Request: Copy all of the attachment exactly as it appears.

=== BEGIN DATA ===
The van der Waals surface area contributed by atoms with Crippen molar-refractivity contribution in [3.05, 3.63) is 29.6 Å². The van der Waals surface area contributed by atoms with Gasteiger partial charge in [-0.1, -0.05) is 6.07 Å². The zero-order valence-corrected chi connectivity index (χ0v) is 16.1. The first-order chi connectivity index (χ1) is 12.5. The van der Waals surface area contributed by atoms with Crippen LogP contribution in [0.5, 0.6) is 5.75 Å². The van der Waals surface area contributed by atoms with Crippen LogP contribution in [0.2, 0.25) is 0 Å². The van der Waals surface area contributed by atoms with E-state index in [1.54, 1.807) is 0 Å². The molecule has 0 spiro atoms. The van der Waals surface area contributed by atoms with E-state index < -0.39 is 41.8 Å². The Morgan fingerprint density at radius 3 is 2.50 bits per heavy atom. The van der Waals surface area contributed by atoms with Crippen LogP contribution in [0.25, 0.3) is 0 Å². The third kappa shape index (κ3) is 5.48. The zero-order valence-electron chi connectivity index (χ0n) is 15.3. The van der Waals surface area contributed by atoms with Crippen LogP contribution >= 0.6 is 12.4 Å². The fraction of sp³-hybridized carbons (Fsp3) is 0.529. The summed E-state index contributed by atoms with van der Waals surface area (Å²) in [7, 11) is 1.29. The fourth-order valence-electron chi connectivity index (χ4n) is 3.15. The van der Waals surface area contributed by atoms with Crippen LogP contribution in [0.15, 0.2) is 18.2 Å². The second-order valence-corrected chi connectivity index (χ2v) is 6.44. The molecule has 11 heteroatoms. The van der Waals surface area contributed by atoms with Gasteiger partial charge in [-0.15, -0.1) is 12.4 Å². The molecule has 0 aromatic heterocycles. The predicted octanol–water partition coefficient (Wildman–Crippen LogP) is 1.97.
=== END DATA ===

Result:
The van der Waals surface area contributed by atoms with Crippen molar-refractivity contribution in [3.05, 3.63) is 29.6 Å². The van der Waals surface area contributed by atoms with Gasteiger partial charge in [-0.1, -0.05) is 6.07 Å². The zero-order valence-corrected chi connectivity index (χ0v) is 16.1. The first-order chi connectivity index (χ1) is 12.5. The van der Waals surface area contributed by atoms with Crippen LogP contribution in [0.5, 0.6) is 5.75 Å². The van der Waals surface area contributed by atoms with Crippen LogP contribution in [0.2, 0.25) is 0 Å². The van der Waals surface area contributed by atoms with E-state index in [1.54, 1.807) is 0 Å². The molecule has 0 spiro atoms. The van der Waals surface area contributed by atoms with E-state index < -0.39 is 41.8 Å². The Morgan fingerprint density at radius 3 is 2.50 bits per heavy atom. The van der Waals surface area contributed by atoms with Crippen LogP contribution in [0.25, 0.3) is 0 Å². The third kappa shape index (κ3) is 5.48. The zero-order valence-electron chi connectivity index (χ0n) is 15.3. The van der Waals surface area contributed by atoms with Crippen LogP contribution >= 0.6 is 12.4 Å². The fraction of sp³-hybridized carbons (Fsp3) is 0.529. The summed E-state index contributed by atoms with van der Waals surface area (Å²) in [7, 11) is 1.29. The fourth-order valence-electron chi connectivity index (χ4n) is 3.15. The van der Waals surface area contributed by atoms with Crippen LogP contribution in [0.15, 0.2) is 18.2 Å². The second-order valence-corrected chi connectivity index (χ2v) is 6.44. The molecule has 11 heteroatoms. The van der Waals surface area contributed by atoms with Gasteiger partial charge in [-0.15, -0.1) is 12.4 Å². The molecule has 0 aromatic heterocycles. The predicted octanol–water partition coefficient (Wildman–Crippen LogP) is 1.97.